Pyrocam IV Beam Profiling Camera

Pyrocam IV Beam Profiling Camera

Gen 4 High-Resolution Broadband Pyroelectric Array Camera with BeamGage

The Pyrocam camera accurately captures and analyzes wavelengths from 13nm - 355nm and 1.06-3000µm with its broadband array. It features a solid state high-resolution array with a wide dynamic range, fast data capture rates, and operates in CW or Pulsed modes which makes it ideal for analysis of NIR, CO2, and THz sources.

  • High-Resolution 80µm pixel pitch
  • Integrated Chopper for CW Beams
  • Interchangeable Windows for a Wide Variety of Applications
  • BeamGage professional software included


  • 13-355nm, 1.06-3000μm
  • 1600μm - 25.4mm
  • GigE
  • Pyroelectric Array
  • CW, Pulsed
  • 25.6mm x 25.6mm
  • 320 x 320
  • 80µm
  • 60 dB
  • 100 fps
  • CE, UKCA, China RoHS
Need help finding the right beam profiler? Try our Beam Profiler Finder


The Pyrocam broadband pyroelectric cameras are available with the following versions of software.

Learn more about the different versions of BeamGage



    Pyroelectric array detector, chopped, Grade A, one Gigabit Ethernet port, BeamGage
    Professional, GigE to USB3 adaptor, hard shipping case, 3 meter GigE cable, and power supply
    w/locking connector included.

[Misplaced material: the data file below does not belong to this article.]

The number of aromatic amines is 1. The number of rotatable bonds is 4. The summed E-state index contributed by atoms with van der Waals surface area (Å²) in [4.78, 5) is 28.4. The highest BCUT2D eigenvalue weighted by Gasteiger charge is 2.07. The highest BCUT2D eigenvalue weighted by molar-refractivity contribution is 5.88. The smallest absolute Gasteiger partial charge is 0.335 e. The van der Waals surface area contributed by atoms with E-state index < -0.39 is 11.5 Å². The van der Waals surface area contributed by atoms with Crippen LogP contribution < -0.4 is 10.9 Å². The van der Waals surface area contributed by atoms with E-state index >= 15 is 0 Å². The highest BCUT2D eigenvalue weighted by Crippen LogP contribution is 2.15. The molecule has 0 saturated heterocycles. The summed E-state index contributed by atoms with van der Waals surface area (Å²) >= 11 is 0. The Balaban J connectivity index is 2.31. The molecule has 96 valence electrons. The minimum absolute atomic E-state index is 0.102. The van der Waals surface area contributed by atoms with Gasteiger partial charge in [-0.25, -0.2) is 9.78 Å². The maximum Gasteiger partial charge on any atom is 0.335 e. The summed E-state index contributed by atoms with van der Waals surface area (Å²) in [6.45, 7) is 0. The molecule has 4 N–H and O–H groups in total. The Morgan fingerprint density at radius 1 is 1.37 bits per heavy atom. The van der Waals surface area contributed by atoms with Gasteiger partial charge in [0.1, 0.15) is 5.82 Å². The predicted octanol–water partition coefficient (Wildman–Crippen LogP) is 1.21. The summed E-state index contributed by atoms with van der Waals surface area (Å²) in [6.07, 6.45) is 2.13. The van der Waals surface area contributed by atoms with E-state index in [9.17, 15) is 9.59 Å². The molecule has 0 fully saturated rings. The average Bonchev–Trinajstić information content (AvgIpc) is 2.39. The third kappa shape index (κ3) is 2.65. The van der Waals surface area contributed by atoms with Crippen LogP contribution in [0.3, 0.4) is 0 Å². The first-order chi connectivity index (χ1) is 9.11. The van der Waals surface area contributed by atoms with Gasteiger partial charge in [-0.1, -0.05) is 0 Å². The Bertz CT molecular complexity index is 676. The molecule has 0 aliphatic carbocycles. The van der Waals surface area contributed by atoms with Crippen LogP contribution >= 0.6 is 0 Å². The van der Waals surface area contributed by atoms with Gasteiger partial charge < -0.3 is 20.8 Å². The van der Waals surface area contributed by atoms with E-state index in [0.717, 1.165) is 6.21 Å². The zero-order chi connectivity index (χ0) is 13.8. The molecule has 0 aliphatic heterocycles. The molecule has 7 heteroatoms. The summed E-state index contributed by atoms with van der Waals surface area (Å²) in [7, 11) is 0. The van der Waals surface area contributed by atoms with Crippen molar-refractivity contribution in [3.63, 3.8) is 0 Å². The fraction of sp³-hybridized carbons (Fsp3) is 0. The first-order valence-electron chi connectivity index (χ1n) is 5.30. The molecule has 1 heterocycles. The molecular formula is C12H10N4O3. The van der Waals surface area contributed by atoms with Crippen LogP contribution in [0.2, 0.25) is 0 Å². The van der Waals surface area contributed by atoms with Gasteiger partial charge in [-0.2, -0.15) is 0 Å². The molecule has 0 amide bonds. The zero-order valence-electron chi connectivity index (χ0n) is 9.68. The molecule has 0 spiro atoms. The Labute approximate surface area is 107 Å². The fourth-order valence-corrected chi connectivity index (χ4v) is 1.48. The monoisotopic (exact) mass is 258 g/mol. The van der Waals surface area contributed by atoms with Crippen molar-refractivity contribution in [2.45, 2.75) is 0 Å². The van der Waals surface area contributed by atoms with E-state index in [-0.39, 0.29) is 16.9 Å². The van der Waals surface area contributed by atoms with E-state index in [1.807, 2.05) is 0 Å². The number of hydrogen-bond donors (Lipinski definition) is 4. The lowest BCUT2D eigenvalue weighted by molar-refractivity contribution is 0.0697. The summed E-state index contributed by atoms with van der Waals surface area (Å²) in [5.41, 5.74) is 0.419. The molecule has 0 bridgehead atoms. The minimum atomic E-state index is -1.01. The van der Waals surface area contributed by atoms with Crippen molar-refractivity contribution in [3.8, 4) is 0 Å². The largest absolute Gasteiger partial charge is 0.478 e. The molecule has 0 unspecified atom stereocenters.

Request a Quote


    Pyroelectric array detector optimized for mid-IR spectrum 3 to 5um, chopped, Grade A, one Gigabit Ethernet port, BeamGage
    Professional, GigE to USB3 adaptor, hard shipping case, 3 meter GigE cable, and power supply
    w/locking connector included.

    Request a Quote
  • BeamGage ProfessionalBeamGage Professional
    BeamGage Professional has all of the functionality that BeamGage Standard includes. BeamGage Professional supports all of our beam profiling cameras, includes window partitioning to allow analysis of multiple beams on a single camera, and includes an automation interface written in .NET to push data to your custom applications.



What is the distance from the front of the camera to the sensor?

The sensor is centered around 19.7mm, however, if the accuracy of its placement is critical, measurements are available upon request.

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What is the saturation level of the PY IV camera?

The saturation power for the Pyrocam IV in chopped mode is 3.0W/cm2 (25Hz) and 4.5W/cm2 (50Hz) and the Saturation energy in pulsed mode is 15mJ/cm2.
Follow this link and input your laser parameters and you can calculate the your power density.

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At what wavelengths is the Pyrocam IV most responsive?